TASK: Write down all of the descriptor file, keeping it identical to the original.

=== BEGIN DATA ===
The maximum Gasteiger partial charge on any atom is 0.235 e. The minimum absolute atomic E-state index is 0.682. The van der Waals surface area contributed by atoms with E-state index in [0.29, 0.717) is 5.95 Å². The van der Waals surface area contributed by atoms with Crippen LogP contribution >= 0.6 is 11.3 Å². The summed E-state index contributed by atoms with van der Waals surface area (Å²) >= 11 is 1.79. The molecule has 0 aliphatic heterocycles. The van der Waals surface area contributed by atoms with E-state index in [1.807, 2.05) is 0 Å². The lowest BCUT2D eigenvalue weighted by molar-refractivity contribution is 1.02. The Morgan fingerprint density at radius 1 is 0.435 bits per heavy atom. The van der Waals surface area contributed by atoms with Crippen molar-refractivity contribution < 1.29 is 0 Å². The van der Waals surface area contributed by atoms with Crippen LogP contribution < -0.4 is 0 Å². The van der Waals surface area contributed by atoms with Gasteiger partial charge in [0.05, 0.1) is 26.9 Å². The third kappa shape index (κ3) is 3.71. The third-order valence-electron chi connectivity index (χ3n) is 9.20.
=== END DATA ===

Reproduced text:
The maximum Gasteiger partial charge on any atom is 0.235 e. The minimum absolute atomic E-state index is 0.682. The van der Waals surface area contributed by atoms with E-state index in [0.29, 0.717) is 5.95 Å². The van der Waals surface area contributed by atoms with Crippen LogP contribution >= 0.6 is 11.3 Å². The summed E-state index contributed by atoms with van der Waals surface area (Å²) >= 11 is 1.79. The molecule has 0 aliphatic heterocycles. The van der Waals surface area contributed by atoms with E-state index in [1.807, 2.05) is 0 Å². The lowest BCUT2D eigenvalue weighted by molar-refractivity contribution is 1.02. The Morgan fingerprint density at radius 1 is 0.435 bits per heavy atom. The van der Waals surface area contributed by atoms with Crippen molar-refractivity contribution < 1.29 is 0 Å². The van der Waals surface area contributed by atoms with Crippen LogP contribution < -0.4 is 0 Å². The van der Waals surface area contributed by atoms with Gasteiger partial charge in [0.05, 0.1) is 26.9 Å². The third kappa shape index (κ3) is 3.71. The third-order valence-electron chi connectivity index (χ3n) is 9.20.